Rising levels of debt pose "large risks" to China's economy, according to the International Monetary Fund (IMF).
In its first report since 2011 on China's resilience to shocks and contagion, the IMF said it still had concerns over imbalances in the world's second-largest economy.
A stress test on China's banks found four-fifths were vulnerable.
Beijing should put less emphasis on growth, beef up regulation, and improve banks' finances, the IMF said.
China's "big four" banks had adequate capital but "large, medium, and city-commercial banks appear vulnerable", the IMF said.
The stress tests covered banks holding 171tn yuan ($26tn; £19bn) in total assets, and 27 out of the 33 tested needed to raise more funds, despite already complying with Basel III regulations on bank capitalisation.
The IMF warned in October that China's dependence on debt was growing at a "dangerous pace".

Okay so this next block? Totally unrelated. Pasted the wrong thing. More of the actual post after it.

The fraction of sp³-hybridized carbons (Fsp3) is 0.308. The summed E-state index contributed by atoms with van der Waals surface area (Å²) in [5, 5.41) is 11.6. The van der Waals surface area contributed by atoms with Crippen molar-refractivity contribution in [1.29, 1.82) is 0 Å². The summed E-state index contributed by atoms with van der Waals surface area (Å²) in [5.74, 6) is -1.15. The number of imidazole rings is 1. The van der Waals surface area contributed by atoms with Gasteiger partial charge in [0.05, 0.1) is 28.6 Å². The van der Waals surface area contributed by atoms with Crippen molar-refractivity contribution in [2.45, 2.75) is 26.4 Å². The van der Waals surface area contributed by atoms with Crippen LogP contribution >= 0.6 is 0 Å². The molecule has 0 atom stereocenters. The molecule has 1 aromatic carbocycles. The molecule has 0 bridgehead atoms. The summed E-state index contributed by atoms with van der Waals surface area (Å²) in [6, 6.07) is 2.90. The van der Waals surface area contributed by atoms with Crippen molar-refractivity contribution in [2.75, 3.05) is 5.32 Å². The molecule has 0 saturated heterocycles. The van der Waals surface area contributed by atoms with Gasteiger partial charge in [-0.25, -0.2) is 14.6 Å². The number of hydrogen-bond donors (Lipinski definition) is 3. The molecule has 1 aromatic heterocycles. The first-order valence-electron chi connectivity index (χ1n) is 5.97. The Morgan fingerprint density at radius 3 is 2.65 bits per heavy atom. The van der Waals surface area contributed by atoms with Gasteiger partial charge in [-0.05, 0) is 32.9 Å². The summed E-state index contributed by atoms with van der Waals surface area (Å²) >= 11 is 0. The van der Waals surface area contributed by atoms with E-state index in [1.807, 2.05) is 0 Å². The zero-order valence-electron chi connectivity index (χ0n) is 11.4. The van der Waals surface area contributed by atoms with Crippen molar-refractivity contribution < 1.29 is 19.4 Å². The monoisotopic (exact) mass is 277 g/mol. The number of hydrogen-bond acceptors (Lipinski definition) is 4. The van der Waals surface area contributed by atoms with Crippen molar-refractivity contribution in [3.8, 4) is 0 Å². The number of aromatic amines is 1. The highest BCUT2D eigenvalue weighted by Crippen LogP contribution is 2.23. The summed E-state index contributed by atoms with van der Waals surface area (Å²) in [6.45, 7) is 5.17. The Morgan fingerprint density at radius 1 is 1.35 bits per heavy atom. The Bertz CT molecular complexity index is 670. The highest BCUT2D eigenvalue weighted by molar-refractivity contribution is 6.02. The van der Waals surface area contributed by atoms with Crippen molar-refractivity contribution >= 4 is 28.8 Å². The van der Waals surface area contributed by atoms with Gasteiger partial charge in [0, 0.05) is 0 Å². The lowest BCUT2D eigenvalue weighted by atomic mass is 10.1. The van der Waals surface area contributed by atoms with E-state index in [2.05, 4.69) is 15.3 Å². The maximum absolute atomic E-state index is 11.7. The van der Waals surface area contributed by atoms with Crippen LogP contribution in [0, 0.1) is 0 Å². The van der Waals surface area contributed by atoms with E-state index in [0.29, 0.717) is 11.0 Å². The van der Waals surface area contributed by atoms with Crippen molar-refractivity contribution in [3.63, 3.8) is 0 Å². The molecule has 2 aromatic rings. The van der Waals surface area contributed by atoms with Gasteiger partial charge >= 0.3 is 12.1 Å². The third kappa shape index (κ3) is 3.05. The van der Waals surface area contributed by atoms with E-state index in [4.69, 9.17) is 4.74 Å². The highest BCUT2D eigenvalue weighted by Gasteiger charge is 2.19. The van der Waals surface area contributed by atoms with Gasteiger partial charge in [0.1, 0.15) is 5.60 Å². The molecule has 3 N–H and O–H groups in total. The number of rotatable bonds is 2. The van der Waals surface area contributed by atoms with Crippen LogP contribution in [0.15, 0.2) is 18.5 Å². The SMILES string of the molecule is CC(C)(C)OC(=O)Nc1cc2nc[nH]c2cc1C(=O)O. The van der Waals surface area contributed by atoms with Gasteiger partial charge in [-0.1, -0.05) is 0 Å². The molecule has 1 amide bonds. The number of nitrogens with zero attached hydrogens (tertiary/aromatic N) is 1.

China has seen robust growth over recent years, driven by debt-financed investment and exports. But in order to maintain high growth rates, and protect jobs and social stability, local governments had extended credit and protected failing companies, the report said.
China's debt has ballooned and is now equivalent to 234% of the country's total output, according to the IMF.
"The apparent primary goals of preventing large falls in local jobs and reaching regional growth targets have conflicted with other policy objectives such as financial stability," the report said.
The IMF acknowledged that authorities were already taking steps to contain the risks. But the Fund said China should adjust its economic strategy further.
"We recommend the authorities to de-emphasise the GDP" growth, said Ratna Sahay, deputy director of the IMF's Monetary and Capital Markets Department.
"Implicit guarantees to SOEs [state-owned enterprises] need to be removed carefully and gradually," she said.
The IMF also warned against the rapid development of new financial products, which it said could "very rapidly become large and popular and potentially a systemic risk".
The Fund says better co-ordination among supervisors was essential to contain the "grave" risks posed by innovative products.